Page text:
• Exploring their surroundings
  • Sharing toys and adult interactions
  • Experiencing empathy
  • Responding to those speaking to them
  • Being patient and taking turns

Regardless of a child’s ability to play interactively, they can benefit from guided play. Parents can fill a key role in teaching their child how to play with others.

Just keep in mind that all children will react differently to activities and some will need time to get used to new play activities, so don’t be disheartened if at first your child doesn’t want to engage or gets upset. 

Chapter 2:

Six Important Play Skills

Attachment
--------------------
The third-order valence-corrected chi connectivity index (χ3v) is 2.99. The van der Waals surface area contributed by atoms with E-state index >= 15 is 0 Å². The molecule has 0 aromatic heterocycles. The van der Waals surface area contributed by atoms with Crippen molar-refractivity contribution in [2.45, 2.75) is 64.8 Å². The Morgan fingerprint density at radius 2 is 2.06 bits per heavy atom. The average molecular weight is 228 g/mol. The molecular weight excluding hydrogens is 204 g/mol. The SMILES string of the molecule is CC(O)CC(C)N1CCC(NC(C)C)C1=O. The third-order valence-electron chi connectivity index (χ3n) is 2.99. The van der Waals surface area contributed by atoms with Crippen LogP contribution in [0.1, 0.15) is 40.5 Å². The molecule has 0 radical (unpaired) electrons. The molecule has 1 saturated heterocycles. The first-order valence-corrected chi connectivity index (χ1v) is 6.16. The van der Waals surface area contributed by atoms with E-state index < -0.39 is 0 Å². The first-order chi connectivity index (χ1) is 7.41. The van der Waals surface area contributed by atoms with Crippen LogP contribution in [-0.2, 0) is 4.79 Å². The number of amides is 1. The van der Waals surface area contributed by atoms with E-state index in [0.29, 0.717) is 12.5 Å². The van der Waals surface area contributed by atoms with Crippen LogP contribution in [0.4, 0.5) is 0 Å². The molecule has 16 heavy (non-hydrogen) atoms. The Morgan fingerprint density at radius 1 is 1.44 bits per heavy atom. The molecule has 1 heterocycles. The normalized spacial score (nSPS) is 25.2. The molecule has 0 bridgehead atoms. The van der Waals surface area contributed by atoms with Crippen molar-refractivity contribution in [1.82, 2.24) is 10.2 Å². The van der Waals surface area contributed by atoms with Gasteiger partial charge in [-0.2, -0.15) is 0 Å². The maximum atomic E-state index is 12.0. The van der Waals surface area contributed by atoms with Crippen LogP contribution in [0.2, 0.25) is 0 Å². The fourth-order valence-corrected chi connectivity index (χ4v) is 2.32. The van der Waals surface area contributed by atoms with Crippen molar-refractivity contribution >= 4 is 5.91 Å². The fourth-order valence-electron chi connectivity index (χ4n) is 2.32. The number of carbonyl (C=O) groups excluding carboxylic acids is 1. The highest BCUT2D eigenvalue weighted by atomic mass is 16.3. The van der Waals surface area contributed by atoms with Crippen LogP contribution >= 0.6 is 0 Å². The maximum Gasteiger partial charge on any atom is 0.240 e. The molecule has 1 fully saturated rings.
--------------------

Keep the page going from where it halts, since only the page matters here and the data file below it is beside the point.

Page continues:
Children engage in six primary play types, each of which relates to unique skill development outcomes.

For children with ASD, a parent’s guidance and prompting can help to develop certain play skills. Let’s take a look at how parents can help teach these skills.

LEARNING CAUSE AND EFFECT

Games or toys that teach cause and effect are those that require a playing child to trigger a mechanism of action. Learning these principles helps develop logical and critical thinking. This play demonstrates that the child’s actions cause predictable results. This realization lets children feel more control of not only their play but their world at large.

These activities help a child to learn to share and take turns, use hand-eye coordination, and watch and repeat a sequence of actions. They’re ideal choices for incorporating into social and sensory play experiences.

Play and game ideas:

#1 
Play the Pop-Up Game